Tuesday, September 24, 2013

Disappointment and Butterbeans

We had a wonderful Sunday mapped out. After breakfast with my daughters, the elder of which was back in town for a couple of days on a break from college, Ann and I planned to visit both a restaurant and a winery that we had never visited before, then come back home late afternoon for a light dinner.

Although we had a great day together, the reality of the restaurant and the winery were a whole lot less than we had expected. We had lunch at the Rail Stop in The Plains, VA, where the service was friendly but really bumbling (it just seemed the crew couldn't get it together on Sunday; they probably got hammered the night before) and the food was so-so. So-so is very subpar for a place with the aspirations of the Rail Stop. There are no pictures here because nothing merited a picture.

Best Thing at the Rail Stop
We ordered a burger and chorizo hash with poached eggs. The burger, ordered rare, came between medium and medium well. The bun was a tiny, soggy mess. The toppings were decent including a nice ripe tomato and well-grilled red onions. The eggs on top of the chorizo hash were poached about 6-7 minutes, to the soft-boiled stage. And that is a travesty.

The wine list is nothing to speak of, with only a handful of wines from which to choose. I'm sad to say that there isn't a bottle of local wine anywhere on the list. We ordered a bottle of Clifton Pinot Noir Sonoma 2011. It's not a great wine, but it's not bad either and it seems to be reliable across vintages, always being a light-bodied wine with a good bright red fruit streak, a touch of smoke, and decent enough acidity (especially for California).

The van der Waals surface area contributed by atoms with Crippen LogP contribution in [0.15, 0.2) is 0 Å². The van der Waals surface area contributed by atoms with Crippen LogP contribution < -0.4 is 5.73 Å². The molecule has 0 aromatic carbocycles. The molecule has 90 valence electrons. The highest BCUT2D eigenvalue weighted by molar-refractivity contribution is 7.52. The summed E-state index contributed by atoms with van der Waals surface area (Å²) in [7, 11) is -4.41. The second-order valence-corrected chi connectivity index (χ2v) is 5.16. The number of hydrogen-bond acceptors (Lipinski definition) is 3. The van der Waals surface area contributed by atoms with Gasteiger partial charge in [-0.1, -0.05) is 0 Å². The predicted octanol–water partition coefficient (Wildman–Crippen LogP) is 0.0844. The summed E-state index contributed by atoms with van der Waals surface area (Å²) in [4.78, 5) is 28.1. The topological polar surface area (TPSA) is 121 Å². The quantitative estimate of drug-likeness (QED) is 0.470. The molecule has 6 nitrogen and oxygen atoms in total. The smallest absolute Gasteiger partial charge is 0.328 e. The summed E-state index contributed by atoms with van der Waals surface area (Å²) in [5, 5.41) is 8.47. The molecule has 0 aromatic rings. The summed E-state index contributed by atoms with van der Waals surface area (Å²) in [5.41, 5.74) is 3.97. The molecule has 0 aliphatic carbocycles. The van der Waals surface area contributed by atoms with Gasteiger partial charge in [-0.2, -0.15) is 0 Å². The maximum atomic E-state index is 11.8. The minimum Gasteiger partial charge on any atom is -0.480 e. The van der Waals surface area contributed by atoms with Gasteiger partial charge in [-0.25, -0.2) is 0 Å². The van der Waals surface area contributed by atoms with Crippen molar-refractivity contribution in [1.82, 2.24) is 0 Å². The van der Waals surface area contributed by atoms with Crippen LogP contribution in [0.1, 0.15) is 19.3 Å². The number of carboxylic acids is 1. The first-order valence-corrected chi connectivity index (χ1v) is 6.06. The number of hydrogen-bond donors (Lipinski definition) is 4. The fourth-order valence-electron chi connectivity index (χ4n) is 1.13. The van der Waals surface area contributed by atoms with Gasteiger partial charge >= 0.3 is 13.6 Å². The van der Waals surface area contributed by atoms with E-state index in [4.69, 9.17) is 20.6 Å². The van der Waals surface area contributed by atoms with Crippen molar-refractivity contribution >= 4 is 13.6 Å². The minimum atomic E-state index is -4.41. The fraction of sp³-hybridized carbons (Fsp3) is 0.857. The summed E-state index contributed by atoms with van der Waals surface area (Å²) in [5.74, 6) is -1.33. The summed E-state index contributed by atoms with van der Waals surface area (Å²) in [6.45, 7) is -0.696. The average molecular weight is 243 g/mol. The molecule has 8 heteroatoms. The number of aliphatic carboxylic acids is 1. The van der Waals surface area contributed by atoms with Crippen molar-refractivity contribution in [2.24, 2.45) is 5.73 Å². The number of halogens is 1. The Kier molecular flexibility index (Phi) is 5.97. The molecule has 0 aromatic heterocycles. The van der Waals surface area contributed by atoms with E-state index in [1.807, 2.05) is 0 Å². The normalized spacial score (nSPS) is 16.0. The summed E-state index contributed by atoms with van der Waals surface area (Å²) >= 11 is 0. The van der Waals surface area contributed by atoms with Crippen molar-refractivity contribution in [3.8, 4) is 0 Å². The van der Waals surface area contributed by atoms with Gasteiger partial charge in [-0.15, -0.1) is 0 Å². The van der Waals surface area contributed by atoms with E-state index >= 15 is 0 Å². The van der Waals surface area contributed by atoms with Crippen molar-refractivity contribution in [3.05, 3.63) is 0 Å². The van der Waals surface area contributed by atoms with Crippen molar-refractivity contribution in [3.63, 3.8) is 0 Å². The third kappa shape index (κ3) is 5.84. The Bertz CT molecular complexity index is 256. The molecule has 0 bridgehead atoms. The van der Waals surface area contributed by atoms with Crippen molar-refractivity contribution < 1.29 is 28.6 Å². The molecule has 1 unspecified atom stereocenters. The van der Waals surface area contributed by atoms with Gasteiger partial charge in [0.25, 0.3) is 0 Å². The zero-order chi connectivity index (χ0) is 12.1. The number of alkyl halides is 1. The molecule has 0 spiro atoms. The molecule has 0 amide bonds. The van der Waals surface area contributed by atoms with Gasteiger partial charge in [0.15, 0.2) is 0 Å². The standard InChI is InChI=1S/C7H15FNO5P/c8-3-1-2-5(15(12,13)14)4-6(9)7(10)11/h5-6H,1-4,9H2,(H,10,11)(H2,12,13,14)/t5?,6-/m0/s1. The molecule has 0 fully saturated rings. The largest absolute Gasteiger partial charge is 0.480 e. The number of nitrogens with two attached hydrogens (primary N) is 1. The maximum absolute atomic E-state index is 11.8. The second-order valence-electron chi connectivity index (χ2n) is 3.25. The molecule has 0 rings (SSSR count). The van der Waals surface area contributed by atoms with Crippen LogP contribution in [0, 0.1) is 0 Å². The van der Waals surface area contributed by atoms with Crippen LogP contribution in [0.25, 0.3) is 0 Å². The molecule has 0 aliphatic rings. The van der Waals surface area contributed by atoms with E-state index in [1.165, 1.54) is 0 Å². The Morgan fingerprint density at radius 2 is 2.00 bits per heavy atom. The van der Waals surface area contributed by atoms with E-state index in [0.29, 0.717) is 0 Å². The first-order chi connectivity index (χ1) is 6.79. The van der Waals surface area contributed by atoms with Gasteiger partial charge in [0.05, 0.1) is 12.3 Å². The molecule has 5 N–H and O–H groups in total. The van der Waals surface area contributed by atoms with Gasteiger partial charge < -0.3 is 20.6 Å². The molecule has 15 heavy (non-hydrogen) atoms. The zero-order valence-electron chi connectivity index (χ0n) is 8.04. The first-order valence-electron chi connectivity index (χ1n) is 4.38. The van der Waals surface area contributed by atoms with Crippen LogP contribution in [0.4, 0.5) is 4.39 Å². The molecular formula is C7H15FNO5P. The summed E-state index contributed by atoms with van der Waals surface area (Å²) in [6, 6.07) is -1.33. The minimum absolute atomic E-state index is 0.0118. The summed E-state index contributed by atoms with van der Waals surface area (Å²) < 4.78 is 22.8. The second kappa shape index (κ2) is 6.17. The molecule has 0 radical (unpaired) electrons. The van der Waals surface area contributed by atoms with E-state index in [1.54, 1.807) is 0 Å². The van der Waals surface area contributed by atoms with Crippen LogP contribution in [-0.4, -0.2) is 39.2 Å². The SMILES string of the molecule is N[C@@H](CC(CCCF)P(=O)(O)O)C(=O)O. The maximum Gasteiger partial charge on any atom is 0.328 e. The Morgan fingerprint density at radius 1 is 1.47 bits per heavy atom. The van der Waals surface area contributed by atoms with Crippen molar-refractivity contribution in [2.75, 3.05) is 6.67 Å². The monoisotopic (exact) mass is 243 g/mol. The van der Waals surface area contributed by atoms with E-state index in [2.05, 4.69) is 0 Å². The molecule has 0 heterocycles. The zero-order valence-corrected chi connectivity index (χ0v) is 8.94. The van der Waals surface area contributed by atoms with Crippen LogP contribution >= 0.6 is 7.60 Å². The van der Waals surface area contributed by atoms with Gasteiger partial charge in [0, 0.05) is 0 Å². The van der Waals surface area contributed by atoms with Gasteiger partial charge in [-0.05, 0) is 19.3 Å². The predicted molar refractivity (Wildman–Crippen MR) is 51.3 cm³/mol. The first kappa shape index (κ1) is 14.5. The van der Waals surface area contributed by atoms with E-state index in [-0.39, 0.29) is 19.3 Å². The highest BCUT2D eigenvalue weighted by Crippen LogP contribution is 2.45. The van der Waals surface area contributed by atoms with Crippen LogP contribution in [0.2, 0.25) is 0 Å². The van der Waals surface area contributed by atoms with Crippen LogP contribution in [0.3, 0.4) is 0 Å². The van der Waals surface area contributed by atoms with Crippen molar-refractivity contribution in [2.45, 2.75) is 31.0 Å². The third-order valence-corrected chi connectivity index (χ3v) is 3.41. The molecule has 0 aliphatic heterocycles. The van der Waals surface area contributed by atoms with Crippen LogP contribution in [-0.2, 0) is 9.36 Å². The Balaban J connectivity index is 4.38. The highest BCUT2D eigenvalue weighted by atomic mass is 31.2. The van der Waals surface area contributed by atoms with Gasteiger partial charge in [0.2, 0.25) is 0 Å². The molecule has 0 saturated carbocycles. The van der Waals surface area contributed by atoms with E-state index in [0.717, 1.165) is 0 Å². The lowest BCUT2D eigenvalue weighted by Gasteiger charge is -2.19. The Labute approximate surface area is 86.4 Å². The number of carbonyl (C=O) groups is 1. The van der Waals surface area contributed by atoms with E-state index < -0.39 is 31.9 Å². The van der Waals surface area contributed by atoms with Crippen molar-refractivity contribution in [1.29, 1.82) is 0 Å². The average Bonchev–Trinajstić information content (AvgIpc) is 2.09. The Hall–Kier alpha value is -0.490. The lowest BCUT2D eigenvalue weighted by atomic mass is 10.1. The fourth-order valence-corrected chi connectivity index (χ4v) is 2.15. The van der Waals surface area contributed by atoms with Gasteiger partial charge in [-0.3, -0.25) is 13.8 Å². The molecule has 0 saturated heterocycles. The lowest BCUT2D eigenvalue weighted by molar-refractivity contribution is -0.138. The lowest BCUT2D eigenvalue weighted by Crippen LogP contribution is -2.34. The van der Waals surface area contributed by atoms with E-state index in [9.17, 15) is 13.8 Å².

As for nearby Philip Carter winery, we had never been there before either and so didn't know what to expect. We do have a couple of their better wines on our list at the restaurant. The first and second things we saw upon arriving pretty much set the tone for our visit: a stretch limo and a bunch of children shrieking about. We tasted a lot of really mediocre mass market wines and we skipped out of the tasting before the home-grown sangria could be poured for us.

Our plan to buy a decent bottle and chat the afternoon away quickly morphed into "let's beat a hasty exit, go home, open a good bottle, and watch a movie." Which we did.

When we got home, I grabbed a nice bottle of Ayres Pinot Noir from Ribbon Ridge in the Willamette and a big bag of butterbeans and headed for the patio, where Ann and I shelled out our dinner.

Beautiful Day to Sit and Shell
Good butterbeans don't need a lot. I covered them in water with a pinch of salt and let them simmer until done, about 45 minutes. Then I served us each a big heaping bowl with a pat of butter and a touch of salt and pepper. Good, so good! Finally, a wonderful ending to a disappointing day.

I Love Butterbeans!!!

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